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(LifeSiteNews) — A funeral director confirmed the existence of suspicious blood clots in deceased people who have taken the COVID injection.

Antonia Cummings sat down with me on The John-Henry Westen Show to discuss her organization of Catholic funerals, the power of the traditional Latin liturgy, the importance of being a “burial society,” and the fallout from COVID, including the disturbing blood clots found in dead people.

Cummings said that multiple embalmers she works with have told her about these “very odd clots” found in dead bodies since the rollout of the COVID shots. 

READ: Updated: ‘Died Suddenly’: Documentary shining light on fibrous clots goes viral 

“And they also said that they’d had very odd clots and that they were all kinds of textures that we weren’t used to,” she recalled. Cummings added that some of her colleagues reported clots that were three inches long, while others saw 12-inch-long ones. 

Cummings also talked about the beauty of the traditional Latin liturgy for funerals, “this beautiful reverence for mortality and the rite … we’ve been known for as Christians since Christ died, because before we were known as Christians, we were known as a burial society.”

“So this really is a keystone of our faith that we really have to protect,” she continued. “If I ever got a chance to talk to Pope Francis about something, that would definitely be the first thing I talk about, because I think that if we can change the culture of death to a culture of life, I think that facing mortality in a healthy way is really where we need to start, because then we’ll be able to identify what life is and the value of life and be able to live it well so that we can die well.”

Cummings explained that Christians and Jews were the only ones in ancient times who wanted to bury all of their deceased, even though it was sometimes expensive and difficult.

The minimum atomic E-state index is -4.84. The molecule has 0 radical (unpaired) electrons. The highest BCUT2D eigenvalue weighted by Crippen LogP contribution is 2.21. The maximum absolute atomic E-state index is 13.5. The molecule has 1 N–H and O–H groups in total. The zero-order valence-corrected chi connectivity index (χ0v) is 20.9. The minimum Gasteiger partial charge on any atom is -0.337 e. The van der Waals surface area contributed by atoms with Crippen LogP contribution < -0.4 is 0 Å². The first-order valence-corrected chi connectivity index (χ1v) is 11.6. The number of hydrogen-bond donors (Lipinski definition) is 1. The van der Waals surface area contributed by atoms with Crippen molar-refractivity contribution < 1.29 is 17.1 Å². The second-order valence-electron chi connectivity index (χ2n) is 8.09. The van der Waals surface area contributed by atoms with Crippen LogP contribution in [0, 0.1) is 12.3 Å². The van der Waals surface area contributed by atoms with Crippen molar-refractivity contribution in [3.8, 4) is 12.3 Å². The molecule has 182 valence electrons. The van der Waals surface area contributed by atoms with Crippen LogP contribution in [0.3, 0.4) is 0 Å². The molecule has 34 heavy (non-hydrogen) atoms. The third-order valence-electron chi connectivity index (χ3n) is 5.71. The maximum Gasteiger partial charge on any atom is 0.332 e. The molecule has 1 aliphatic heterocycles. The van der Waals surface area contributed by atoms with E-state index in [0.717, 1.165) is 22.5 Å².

And so they became known as a burial society before they became known as followers of Christ, because that’s what people identified them as … these people [who] always bury their dead,” she said. 

Christians were inspired by the “hope that Christ had brought from the resurrection and burying their dead and assuming that there would be a resurrection and that this wasn’t the end, and respecting their dead in a way that made their bodies sacred,” Cummings explained.

An important example of a “burial society” is burying deceased babies after miscarriages, something that parents often have to fight for, since doctors today consider them “biomedical waste.” 

“But it is perfectly legal to take your baby’s remains home and do whatever it is that you would like to do because there’s no death certificate,” Cummings explained.

READ: Surge in ‘severe myocarditis’ among UK infants raises ‘massive question’ about COVID jab impacts

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John-Henry is the co-founder, CEO and editor-in-chief of He and his wife Dianne have eight children and they live in the Ottawa Valley in Ontario, Canada.

He has spoken at conferences and retreats, and appeared on radio and television throughout the world. John-Henry founded the Rome Life Forum, an annual strategy meeting for life, faith and family leaders worldwide. He is a board member of the John Paul II Academy for Human Life and the Family. He is a consultant to Canada’s largest pro-life organization Campaign Life Coalition, and serves on the executive of the Ontario branch of the organization. He has run three times for political office in the province of Ontario representing the Family Coalition Party.

John-Henry earned an MA from the University of Toronto in School and Child Clinical Psychology and an Honours BA from York University in Psychology.